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You might find it hard to believe, but Monster Trucks is a surprisingly good movie. At least, it is when you take into account the fact that it leans heavily on the formula of plenty of 80's and 90's kids flicks. So naturally, if you, your kids, or whomever you saw the movie with enjoyed Creech and Tripp's antics, then there's a good slew of material you could watch afterwards to keep the action going.

We'll start you off with a list of 10 throwback favorites of ours that capture the offbeat, yet lovable nature that Monster Trucks revels in. Some of these may be familiar, others brand new to you, but all worth an afternoon of popcorn and laughter.

*batteries not included

Back in the day, Steven Spielberg took a script co-written by first-time screenwriter Brad Bird and executive produced the film *batteries not included. That sentence alone should tell you why this is a favorite of ours, as both men are obviously kings of the family entertainment genre. The story of an apartment building being watched over by some adorable miniature spaceships, it's an 80's classic that barely gets talked about, but shines with charm throughout.


The humor in a lot of kids movies dances between too snarky and too "adorable," but Heavyweights manages to outclass pretty much all of its peers with genuine humor. The main reason for this is due to the fact that modern-day comedic talent Judd Apatow happened to co-write the script, and the film's cast included Paul Feig, Kenan Thompson, and, most famously, Ben Stiller. A summer at fat camp has never been warmer or funnier.

Free Willy

Thinking back to the first time you watched Free Willy, you can almost remember thinking that this was going to be another "dumb" animal movie. But throughout the film's events, it actually finds itself going from a cliched animal movie to a pretty good movie, that just happens to have some cliches and animals. Out of all of the 90's films involving both children and creatures, this was definitely one of the better ones.


Talking about kids movies throughout the past couple of decades requires you bring up something from the canon of the late Robin Williams' work. The man knew how to play to all age groups without losing a step, and Jumanji is one of the best examples of his work. Of course, with an ensemble that includes David Alan Grier, Bebe Newirth, and Bonnie Hunt, he certainly had a lot of help keeping the parents in their seats, while their kids enjoyed the high adventure of a board game gone awry.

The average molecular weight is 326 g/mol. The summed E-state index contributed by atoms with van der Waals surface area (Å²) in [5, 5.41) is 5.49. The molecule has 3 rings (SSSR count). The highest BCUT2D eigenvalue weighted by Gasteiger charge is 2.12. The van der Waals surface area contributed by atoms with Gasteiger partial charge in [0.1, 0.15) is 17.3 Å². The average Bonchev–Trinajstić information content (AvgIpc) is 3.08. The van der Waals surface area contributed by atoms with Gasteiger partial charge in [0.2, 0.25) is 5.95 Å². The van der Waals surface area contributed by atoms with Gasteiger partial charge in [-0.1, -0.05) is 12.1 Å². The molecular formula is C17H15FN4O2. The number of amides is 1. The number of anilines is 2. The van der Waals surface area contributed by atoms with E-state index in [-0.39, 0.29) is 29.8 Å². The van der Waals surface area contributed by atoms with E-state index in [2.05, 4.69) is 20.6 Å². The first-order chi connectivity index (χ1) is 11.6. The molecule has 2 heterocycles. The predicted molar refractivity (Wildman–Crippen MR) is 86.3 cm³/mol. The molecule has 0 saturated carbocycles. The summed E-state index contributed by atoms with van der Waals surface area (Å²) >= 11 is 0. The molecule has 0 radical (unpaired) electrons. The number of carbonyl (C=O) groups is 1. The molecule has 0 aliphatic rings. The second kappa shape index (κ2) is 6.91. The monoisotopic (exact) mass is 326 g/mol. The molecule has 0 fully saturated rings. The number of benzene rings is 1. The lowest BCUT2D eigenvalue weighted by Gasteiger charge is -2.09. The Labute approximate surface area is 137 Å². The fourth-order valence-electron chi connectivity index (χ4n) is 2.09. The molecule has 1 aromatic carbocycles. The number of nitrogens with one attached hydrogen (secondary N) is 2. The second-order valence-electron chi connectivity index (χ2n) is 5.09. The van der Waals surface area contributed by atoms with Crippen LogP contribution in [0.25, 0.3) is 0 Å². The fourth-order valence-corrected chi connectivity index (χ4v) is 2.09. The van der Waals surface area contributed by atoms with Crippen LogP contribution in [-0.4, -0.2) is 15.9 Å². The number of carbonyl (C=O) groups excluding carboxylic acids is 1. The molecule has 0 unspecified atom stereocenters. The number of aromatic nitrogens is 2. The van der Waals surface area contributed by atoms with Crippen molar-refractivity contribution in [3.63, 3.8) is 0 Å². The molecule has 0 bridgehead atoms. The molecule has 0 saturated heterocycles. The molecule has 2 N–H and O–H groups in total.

The Iron Giant

Back to Brad Bird again, as his directorial debut, The Iron Giant, is one of those stories that flopped upon first release, but fast became somewhat of a classic as time went on. Adapted from an obscure sci-fi book from the 60's, the animated film shows a young boy and his relationship with a gigantic robot through that turbulent era of homefront politics. The bond between a boy and his friend from out of town is strong in Monster Trucks, and it's just as strong in The Iron Giant.

Small Soldiers

If there was ever a director that "got" how to make a kids movie, it's Joe Dante. A lifelong fan of sci-fi and B-movies from his childhood, Dante applied those sensibilities to things like toys, aliens, and creatures of all walks. Small Soldiers sees him playing around with some homicidal toys, and their peacenik counterparts, and it's one of his most undervalued films. Between the impressive special/visual effects action, and the quippy nature of the film, tweens and teenagers are better suited for this sometimes dark trip to the toy store.


The second of three Joe Dante films on this list, Explorers is an even more obscure film than Small Soldiers, and it shows more of Dante's B-movie roots. Part love letter to 50's sci-fi and part "totally 80's" kids fantasy, a trio of young boys (which includes young Ethan Hawke and River Phoenix) build a makeshift spaceship, and get into some well-minded trouble. More of the traditional mold of 80's kids films, Dante's quip-fueled humor is present to help make this something that's both unique and familiar.

We're Back: A Dinosaur's Story

Dinosaurs are one of those things that kids almost always get into at a young age, so for kids of the 90's there were two landmark films that fueled that obsession: Jurassic Park and We're Back: A Dinosaur's Story. The latter is a more animated, less intense experience for all ages, which shows a handful of dinosaurs given intelligence and paired with two kids to stop a madman from ruining society. Oh, and did we mention John Goodman's the lead dinosaur, a Tyrannosaurus Rex? Bet you're digging through your childhood VHS tapes to find it now, aren't you?

The Hunchback Of Notre Dame

For every successful Disney animated film, there's a handful of movies that never reached the heights that Frozen or Beauty and The Beast ever did. The Hunchback of Notre Dame is one of those unsung heroes of the 1990's, as it adapts Victor Hugo's tale of being an outsider of pure heart against a zealot of pure rage. It's animated as beautifully as the music is sung, and it fits the outcast mold that Monster Trucks has picked up and run with.


Ok, so a list of comedic kids movies featuring mischief, creatures, and hijinks automatically needs an entry for Gremlins. This film pretty much wrote the book for the genre, and again, Joe Dante comes through with a movie that wows with a combination of special effects, laughter, and some darker elements. It's ok, you can still watch this one with your kids. Just be sure to keep the lights on, the water stowed away, and try to prevent any midnight snacking.

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